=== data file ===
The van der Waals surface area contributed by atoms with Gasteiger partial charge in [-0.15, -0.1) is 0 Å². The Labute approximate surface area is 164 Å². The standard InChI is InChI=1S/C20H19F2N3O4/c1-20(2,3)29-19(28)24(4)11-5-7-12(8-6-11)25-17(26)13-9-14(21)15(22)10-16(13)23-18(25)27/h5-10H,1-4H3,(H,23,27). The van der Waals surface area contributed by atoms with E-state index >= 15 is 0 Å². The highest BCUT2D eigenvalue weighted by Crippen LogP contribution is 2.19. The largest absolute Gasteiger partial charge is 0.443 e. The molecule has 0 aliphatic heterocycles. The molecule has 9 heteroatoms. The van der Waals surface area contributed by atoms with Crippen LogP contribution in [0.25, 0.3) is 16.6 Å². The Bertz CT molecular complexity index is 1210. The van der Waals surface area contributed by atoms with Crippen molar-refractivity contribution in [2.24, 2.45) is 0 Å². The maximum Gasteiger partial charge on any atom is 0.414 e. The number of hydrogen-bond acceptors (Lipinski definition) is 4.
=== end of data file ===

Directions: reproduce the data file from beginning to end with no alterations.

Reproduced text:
The van der Waals surface area contributed by atoms with Gasteiger partial charge in [-0.15, -0.1) is 0 Å². The Labute approximate surface area is 164 Å². The standard InChI is InChI=1S/C20H19F2N3O4/c1-20(2,3)29-19(28)24(4)11-5-7-12(8-6-11)25-17(26)13-9-14(21)15(22)10-16(13)23-18(25)27/h5-10H,1-4H3,(H,23,27). The van der Waals surface area contributed by atoms with E-state index >= 15 is 0 Å². The highest BCUT2D eigenvalue weighted by Crippen LogP contribution is 2.19. The largest absolute Gasteiger partial charge is 0.443 e. The molecule has 0 aliphatic heterocycles. The molecule has 9 heteroatoms. The van der Waals surface area contributed by atoms with Crippen LogP contribution in [0.25, 0.3) is 16.6 Å². The Bertz CT molecular complexity index is 1210. The van der Waals surface area contributed by atoms with Crippen molar-refractivity contribution in [2.24, 2.45) is 0 Å². The maximum Gasteiger partial charge on any atom is 0.414 e. The number of hydrogen-bond acceptors (Lipinski definition) is 4.